Congressman Honda Selected to Join 100Kin10 Network
Washington, D.C. – Congressman Mike Honda (D-CA17) today announced that he was selected to be part of the “100Kin10” Movement. 100Kin10 describes itself as “a networked approach to providing America's classrooms with 100,000 excellent STEM (Science, Technology, Engineering, and Math) teachers by 2021 while supporting tens of thousands more.” This network looks to answer the 2012 call from President Obama to create 100,000 new, high quality STEM teachers by the year 2021.
“I’m proud to be part of this exciting endeavor,” Congressman Honda said. “I’m also honored to be the only member of Congress in this network. STEM education is critical for our educational and economic viability now and in the future. As a member of Congress, I am committed to increasing opportunities to pursue STEM education for women and underserved populations who can serve as role models of future generations.”
The 100Kin10 Network is a collection of educators, business leaders, and public servants who pledge to improve the STEM education system in America. “As an educator, I know we need high quality teachers to support students,” Congressman Honda said. “As a Congressman, I know that we need educators, business, and government to work together to create and nurture those teachers. 100Kin10 is a great way to improve STEM education.”
Congressman Honda has been working on STEM issues for his entire Congressional career. He recently convened, and led, a Silicon Valley STEM Advisory Panel discussing the implementation of the Next Generation Science Standards and technology integration in California. Last Spring, the Congressman introduced the Early Educator STEM Content Coach Act, which would partner early childhood educators with STEM experts to improve the quality of STEM teaching at the primary level. Last Fall, he cosponsored the STEM Gateways legislation, introduced by Rep. Kennedy and Sen. Gillibrand, that would increase STEM opportunities for girls, underrepresented minorities, and economically disadvantaged students.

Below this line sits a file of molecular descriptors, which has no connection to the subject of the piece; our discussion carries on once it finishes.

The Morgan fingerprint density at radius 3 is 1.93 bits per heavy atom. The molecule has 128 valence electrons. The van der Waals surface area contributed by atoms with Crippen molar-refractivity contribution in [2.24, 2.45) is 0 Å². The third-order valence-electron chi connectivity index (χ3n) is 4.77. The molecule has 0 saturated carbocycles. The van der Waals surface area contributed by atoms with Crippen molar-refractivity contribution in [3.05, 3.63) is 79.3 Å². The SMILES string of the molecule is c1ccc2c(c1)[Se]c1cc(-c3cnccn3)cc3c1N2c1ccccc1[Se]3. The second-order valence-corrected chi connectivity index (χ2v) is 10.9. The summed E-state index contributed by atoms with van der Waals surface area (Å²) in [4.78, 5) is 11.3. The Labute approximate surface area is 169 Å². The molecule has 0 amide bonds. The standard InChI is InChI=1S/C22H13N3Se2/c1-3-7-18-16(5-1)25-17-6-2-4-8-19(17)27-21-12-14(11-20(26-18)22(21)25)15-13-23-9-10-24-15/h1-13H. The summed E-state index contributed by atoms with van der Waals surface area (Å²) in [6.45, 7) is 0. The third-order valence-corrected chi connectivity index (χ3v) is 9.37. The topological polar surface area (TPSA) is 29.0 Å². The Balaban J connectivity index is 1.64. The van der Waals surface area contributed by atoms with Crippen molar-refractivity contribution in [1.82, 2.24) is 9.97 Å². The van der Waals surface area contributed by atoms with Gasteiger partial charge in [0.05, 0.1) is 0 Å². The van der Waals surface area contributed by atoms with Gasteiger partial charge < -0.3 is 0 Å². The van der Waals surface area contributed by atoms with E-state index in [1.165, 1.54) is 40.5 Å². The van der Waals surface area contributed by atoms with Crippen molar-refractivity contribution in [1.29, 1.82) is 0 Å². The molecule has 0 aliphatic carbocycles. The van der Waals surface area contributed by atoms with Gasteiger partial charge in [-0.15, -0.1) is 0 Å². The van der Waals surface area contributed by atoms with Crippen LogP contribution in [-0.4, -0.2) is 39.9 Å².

In 2008, the Congressman worked with then-Senator Barack Obama to introduce the Enhancing STEM Education Act. The act sought to enhance the coordination among state and federal governments to improve STEM education by creating a committee on STEM education at the Office of Science and Technology Policy (OSTP), creating an Office of STEM at the Department of Education, instituting a voluntary State Consortium on STEM education, and creating a National STEM Education Research Repository.
Later that year, Obama was elected President, and he included portions of the bill (notably, creating a committee on STEM education at OSTP) in a subsequent budget request to Congress. Congressman Honda successfully included this same provision in the America COMPETES Reauthorization Act, which was signed into law on January 4, 2011.